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Why showing appreciation helps you build relationships with others

Librada Estrada

BridgeA topic that comes up often in my discussion with coaching clients is how to draw attention to their individual strengths and accomplishments. I will ask what is important about having others notice these things. Some of the reasons include getting a raise, to be promoted, to highlight the value the individual contributes to the organization or to have a higher up notice that they are expanding their responsibilities/doing the job. What jumps out to me is that regardless of the reason for wanting to have others notice them, at the end of the day it has to do with individuals not feeling appreciated for their actions and desiring validation in different ways (e.g., promotion, raise, etc.). They want to be seen and heard.

Feeling appreciated is important because it helps us to be engaged and valued. For some, it serves as a motivator to keep doing a good job or to do an even better one. It helps build loyalty with staff. I stayed with one particular supervisor for many years. He made it a point to acknowledge staff in different ways-he wrote thank you notes mentioning specific things I did, he would invite us to coffee breaks on an individual basis, plan group events off site (and not just staff retreats), and appreciate us at meetings. He was not perfect and did things that drove me crazy on occasion. I continued working for him because through his actions he let me know that I mattered.

The funny thing is that although we may want validation for ourselves, we are not mindful about extending that to others. How many times do you take for granted, ignore, or don’t pay attention to the people that serve us at the store, restaurants or place of work or at home? I know that I have done it plenty of times myself. We become a little selfish and self-centered. We forget that in order for others to notice us, it’s also important for us to notice them.

When we take them for granted, we overlook our colleagues as important resources. As a supervisor, how often do you acknowledge the efforts of your staff or recognize them for the value that they provide to your organization, team, or projects? Yes, they are getting paid to do their job and it’s not always about the money. We go to work for the mission, the friendships, or the accomplishments. People leave organizations not necessarily because the work is difficult but because of the quality of work relationships or the organizational culture that does not appreciate staff.

This also extends to our personal lives. People leave or ignore personal relationships because they feel taken for granted or not being seen. How do you affirm your significant other, children, or friends?

Several years ago I was being evaluated and the process involved a 360-degree review. Folks that were asked to provide feedback included peers, partners, staff that I supervised and individuals senior to me. It was an interesting experience because initially I expected (and hoped) that I would mostly hear the same things from each group. As it turned out, there was some consistency in the feedback but there were also differences.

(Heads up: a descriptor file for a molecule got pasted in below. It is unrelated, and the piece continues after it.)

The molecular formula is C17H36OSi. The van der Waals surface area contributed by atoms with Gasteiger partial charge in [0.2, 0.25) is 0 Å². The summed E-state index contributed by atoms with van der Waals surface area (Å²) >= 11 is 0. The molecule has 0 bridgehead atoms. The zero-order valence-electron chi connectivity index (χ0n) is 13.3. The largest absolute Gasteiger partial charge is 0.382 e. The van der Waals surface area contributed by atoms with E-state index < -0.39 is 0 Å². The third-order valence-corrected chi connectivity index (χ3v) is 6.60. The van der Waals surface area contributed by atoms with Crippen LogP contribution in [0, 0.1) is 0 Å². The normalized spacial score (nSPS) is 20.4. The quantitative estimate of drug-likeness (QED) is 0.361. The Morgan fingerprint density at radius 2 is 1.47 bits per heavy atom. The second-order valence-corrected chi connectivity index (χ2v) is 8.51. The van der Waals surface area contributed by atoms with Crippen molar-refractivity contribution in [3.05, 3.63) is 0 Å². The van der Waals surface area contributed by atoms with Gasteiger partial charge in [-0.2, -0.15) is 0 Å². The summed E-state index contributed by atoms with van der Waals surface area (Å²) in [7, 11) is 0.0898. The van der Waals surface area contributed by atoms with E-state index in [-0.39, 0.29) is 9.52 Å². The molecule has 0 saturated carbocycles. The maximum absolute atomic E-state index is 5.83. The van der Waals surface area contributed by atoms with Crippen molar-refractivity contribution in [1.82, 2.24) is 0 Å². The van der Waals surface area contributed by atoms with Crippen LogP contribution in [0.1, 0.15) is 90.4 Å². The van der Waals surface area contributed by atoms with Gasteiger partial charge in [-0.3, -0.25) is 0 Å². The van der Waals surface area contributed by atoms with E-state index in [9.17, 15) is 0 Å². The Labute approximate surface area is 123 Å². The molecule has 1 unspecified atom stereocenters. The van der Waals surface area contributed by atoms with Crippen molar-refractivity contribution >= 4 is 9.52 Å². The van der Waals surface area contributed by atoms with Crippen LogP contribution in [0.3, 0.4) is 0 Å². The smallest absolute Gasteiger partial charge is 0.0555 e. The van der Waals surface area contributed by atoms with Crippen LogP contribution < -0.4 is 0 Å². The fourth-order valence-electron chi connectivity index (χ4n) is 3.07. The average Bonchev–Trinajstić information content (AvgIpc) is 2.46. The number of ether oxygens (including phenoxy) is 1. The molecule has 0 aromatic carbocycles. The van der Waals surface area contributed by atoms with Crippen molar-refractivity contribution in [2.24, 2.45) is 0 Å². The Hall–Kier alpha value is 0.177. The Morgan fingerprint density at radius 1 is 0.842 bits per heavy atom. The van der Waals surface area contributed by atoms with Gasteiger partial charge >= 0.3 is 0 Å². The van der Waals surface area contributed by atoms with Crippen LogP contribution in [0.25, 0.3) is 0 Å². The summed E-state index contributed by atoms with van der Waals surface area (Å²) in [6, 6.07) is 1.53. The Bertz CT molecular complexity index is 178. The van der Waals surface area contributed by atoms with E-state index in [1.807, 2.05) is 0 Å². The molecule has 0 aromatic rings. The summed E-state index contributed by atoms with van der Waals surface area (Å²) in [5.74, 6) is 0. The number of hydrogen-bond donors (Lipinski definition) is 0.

Although my partners, supervisor and staff saw me as a resource and that I was available to them, my peers were not clear on what I brought to the table. It was eye opening because I realized that it’s not enough for me to build strong relationships with those that work above and below me but also those that are my peers as well. I wasn’t intentionally ignoring them and yet I was not building relationships with them.

I was so focused on meeting the needs of my boss and those that reported to me that I did not pay attention to the potential influence individuals outside of these roles might have. I took for granted their role in my development and projects. They couldn’t acknowledge my abilities because I had not taken the time to share, nor did I take the time to learn what they brought to the table. Fortunately I learned the lesson and changed my behavior.

Things to keep in mind related to appreciating others at work or home, si tú quieres:

  • You get what you give—At the end of the day it is this simple. When you appreciate others, others will appreciate you.
  • Appreciate others in different ways—According to Gary Chapman and Paul White, authors of The 5 Languages of Appreciation in the Workplace, there are five different ways that people like to be appreciated—through words, time, service, tangibles and physical touch. Not everyone enjoys being appreciated in the same way. And, we usually treat others the way we want to be treated instead of how they want to be treated. Customize your efforts to fit the person when possible. Also, keep in mind that someone may be recognizing your efforts and it may not be landing with you because it may involve gestures that do not resonate with you.
  • Ask yourself who are you unintentionally ignoring—Who around you are you not building a relationship with? It’s not about becoming best friends and it is about paying attention and not taking them for granted.
  • See and value others regardless of title—There are many people we interact with on a daily basis that make our lives a little easier and we don’t always acknowledge them. Notice them in small ways and make them feel valued.
  • Recognize that showing appreciation may be a challenge—Appreciating others is not always natural. Be patient and try different things. The book by Chapman and White is a good resource of different ideas.
  • Ask others what makes them feel appreciated—Be open to asking others what gestures help them feel acknowledged or recognized.

Your turn: How do you like to be appreciated? Tell us your story.

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